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Best Ways to Reduce Stress for Nurses

Apr 17, 2019 3:33:53 PM / by General Healthcare Resources

Most nurses absolutely love their jobs. But, it’s no secret that nursing can be taxing at times. So, nurses must find ways to diffuse stress and efficiently carry out their job duties. If you’re beginning to feel burned out, there are several strategies you can use to take the edge off the tension. We have ten tips to help nurses reduce stress.

1. Separate your work life from your home life.

Your home should be a relaxing and welcoming place for unwinding after a long workday. Try displaying your favorite scented candles or flowers, stocking up on calming teas, or investing in a cozy lounge chair. Having these items waiting for you after a nursing shift ensures a warm and calming environment.

2. Meditate or perform breathing exercises.Yoga in the park_med

Numerous studies confirm the value of controlled breathing and meditation to calm a person’s mind. These exercises can help even the most stressed-out nurse find a healthy head space. Dozens of apps and websites offer guided meditation and breathing exercises, making these tools readily accessible to you at any time or place.

3. Think about the reasons why you became a nurse.

Many people become nurses because they have a passion for caring for others. Helping a patient overcome a sickness or an injury is incredibly rewarding. Remembering those purposes can lead a nurse back to a healthy state of mind. The difficulties you are facing are only temporary. The ultimate satisfaction of a patient pulling through an illness makes everything worth it.

4. Exercise.

With long hours and busy shifts, nurses often struggle to maintain a consistent workout routine. However, if you squeeze in a couple of workouts a week, you’ll feel better and manage stress more efficiently. Any physical activity is good activity. Try setting aside half of your lunch break to go for a brisk walk, or taking ten minutes before bed to crank out a few push-ups. Even the littlest movement makes a difference.

5. Remember, it’s not personal.

Some nurses attribute their stress to a particularly trying patient or family member. Your patients and their loved ones are going through an incredibly difficult time and, unfortunately, nurses can become the target of that frustration. Remind yourself that you’re providing the best care possible. Don’t be afraid to reach out to a supervisor if someone’s behavior gets too out of control.

6. Spend time outdoors.

Nothing quite compares to leaving all material possessions behind and spending time with nature. Whether you go on a long hike or curl up in a park with a snack and a good book, being outside will do wonders for a stressed-out mind.

7. Eat healthy foods.

As a nurse, you’ve probably told your patients dozens of times that when they eat better, they feel better. So practice what you preach! With a nutritious diet, you can maintain a healthy state of mind and manage stress more efficiently. To avoid stress-eating when a craving emerges, rely on a wholesome snack that is easy to grab on-the-go, rather than unhealthy vending machine options.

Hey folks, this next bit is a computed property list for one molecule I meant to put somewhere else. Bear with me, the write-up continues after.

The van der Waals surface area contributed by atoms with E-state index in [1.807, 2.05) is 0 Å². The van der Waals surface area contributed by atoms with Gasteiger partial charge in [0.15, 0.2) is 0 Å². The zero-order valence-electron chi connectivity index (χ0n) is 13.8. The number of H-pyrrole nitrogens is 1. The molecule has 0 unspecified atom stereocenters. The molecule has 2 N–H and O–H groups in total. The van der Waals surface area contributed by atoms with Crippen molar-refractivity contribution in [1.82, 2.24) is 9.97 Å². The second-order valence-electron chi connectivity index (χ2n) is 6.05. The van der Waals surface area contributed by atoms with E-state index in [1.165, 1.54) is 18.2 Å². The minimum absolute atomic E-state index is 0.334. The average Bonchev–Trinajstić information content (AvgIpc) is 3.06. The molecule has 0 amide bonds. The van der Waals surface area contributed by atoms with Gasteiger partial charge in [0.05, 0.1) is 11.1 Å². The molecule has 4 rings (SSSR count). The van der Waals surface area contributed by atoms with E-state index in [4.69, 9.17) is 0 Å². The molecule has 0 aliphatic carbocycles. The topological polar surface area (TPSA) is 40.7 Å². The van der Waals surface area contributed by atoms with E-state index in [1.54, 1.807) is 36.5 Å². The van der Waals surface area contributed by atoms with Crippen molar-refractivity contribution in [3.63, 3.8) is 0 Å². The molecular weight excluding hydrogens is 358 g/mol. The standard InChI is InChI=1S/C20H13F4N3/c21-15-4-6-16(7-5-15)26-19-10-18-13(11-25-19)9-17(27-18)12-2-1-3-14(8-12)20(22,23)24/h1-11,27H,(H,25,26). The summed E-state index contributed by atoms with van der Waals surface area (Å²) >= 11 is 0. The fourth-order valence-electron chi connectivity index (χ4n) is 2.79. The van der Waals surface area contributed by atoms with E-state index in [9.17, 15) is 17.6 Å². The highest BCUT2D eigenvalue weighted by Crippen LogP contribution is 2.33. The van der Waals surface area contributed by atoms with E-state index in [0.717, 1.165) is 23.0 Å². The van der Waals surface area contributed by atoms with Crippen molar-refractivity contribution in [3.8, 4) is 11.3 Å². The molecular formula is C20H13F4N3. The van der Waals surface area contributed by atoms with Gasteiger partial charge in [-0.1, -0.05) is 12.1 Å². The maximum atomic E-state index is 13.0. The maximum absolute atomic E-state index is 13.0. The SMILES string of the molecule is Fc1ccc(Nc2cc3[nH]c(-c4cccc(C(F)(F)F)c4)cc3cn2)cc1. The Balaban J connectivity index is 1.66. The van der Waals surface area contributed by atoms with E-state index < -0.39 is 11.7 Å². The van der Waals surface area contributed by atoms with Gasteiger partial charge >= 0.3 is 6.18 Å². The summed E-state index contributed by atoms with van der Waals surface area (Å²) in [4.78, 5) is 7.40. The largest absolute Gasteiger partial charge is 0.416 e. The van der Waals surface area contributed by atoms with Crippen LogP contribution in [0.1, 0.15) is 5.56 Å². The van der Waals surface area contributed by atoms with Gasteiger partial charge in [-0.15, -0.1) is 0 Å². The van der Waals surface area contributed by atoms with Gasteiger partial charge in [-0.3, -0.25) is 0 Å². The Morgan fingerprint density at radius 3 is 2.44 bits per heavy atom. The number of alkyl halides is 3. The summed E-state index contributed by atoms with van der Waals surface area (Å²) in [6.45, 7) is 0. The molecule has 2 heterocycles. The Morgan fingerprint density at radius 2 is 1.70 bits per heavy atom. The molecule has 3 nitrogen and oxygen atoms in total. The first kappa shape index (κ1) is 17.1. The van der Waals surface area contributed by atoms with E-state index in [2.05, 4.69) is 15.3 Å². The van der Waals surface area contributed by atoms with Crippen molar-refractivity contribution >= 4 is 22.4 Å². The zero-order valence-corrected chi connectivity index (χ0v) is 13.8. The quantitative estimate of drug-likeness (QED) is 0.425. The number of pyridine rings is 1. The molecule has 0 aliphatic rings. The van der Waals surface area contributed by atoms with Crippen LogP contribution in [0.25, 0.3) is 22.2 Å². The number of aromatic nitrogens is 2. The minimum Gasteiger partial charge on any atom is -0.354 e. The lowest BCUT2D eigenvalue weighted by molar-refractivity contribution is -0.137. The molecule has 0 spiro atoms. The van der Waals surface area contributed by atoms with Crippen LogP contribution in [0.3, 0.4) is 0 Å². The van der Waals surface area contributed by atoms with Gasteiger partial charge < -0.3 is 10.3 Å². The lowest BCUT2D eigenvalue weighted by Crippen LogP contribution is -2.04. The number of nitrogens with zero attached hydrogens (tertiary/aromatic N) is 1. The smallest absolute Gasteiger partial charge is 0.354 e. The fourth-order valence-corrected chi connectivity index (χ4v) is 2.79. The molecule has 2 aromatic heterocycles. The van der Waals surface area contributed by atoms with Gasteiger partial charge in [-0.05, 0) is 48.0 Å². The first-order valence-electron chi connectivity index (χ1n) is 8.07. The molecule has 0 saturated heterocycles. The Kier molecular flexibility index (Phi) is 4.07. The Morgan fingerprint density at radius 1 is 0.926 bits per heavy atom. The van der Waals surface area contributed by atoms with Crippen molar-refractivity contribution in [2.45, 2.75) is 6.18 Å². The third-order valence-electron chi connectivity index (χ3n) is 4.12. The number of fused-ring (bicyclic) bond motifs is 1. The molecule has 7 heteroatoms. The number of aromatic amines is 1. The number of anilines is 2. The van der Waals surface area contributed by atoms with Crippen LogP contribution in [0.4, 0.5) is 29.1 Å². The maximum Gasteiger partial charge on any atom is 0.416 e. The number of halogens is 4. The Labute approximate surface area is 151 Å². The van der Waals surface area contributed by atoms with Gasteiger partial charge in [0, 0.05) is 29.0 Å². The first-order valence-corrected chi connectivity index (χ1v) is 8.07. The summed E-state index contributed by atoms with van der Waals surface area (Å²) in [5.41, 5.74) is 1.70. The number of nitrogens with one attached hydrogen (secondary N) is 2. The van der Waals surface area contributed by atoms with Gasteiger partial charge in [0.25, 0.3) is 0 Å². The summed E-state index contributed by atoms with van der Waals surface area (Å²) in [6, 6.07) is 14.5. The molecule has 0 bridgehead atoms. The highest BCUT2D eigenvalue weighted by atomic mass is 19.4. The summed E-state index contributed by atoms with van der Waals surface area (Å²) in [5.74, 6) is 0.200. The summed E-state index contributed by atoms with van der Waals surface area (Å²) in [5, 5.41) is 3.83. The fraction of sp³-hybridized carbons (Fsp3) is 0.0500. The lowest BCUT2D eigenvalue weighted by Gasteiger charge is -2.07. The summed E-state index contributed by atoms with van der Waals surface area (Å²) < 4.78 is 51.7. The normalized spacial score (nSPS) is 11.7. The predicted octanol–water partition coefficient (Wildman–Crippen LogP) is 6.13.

8. Take time to get organized.

Nurses have an incredible number of responsibilities, and at times they can seem overwhelming. Duties that appear to be spiraling out of control can cause you unnecessary stress. Create an organization strategy to keep track of your responsibilities and is flexible enough to account for unexpected circumstances. Something as simple as a small notebook with to-do lists will help you stay on top of your tasks and alleviate unwanted stress.

9. Communicate clearly with your colleagues.nurses chatting 2

Another source of frustration for many nurses is a lack of communication. Limited contact can have severe and stressful consequences, such as the inadequate care of a patient. Avoid these stressors by making a concerted effort to communicate as much as possible with your colleagues, which will encourage them to communicate in return. 

10. Reserve some time to do something that makes you happy.

In nursing, you can easily fall in a routine that only consists of working, eating and sleeping. Regardless of how much you might love your job, that repetitiveness simply isn’t fulfilling, and you’ll likely experience burnout. Break that cycle by setting aside some time every day to do an activity that you enjoy, such as reading a book, creating some art, watching your favorite TV show, or hanging out with friends.

Nurses face many challenging situations. But maintaining a strong state of mind, staying physically healthy and doing things that they love will certainly help nurses deal with stressors, provide better patient care and lead happier lives.

Topics: Nursing, Career Advice, Travel Nursing, Stress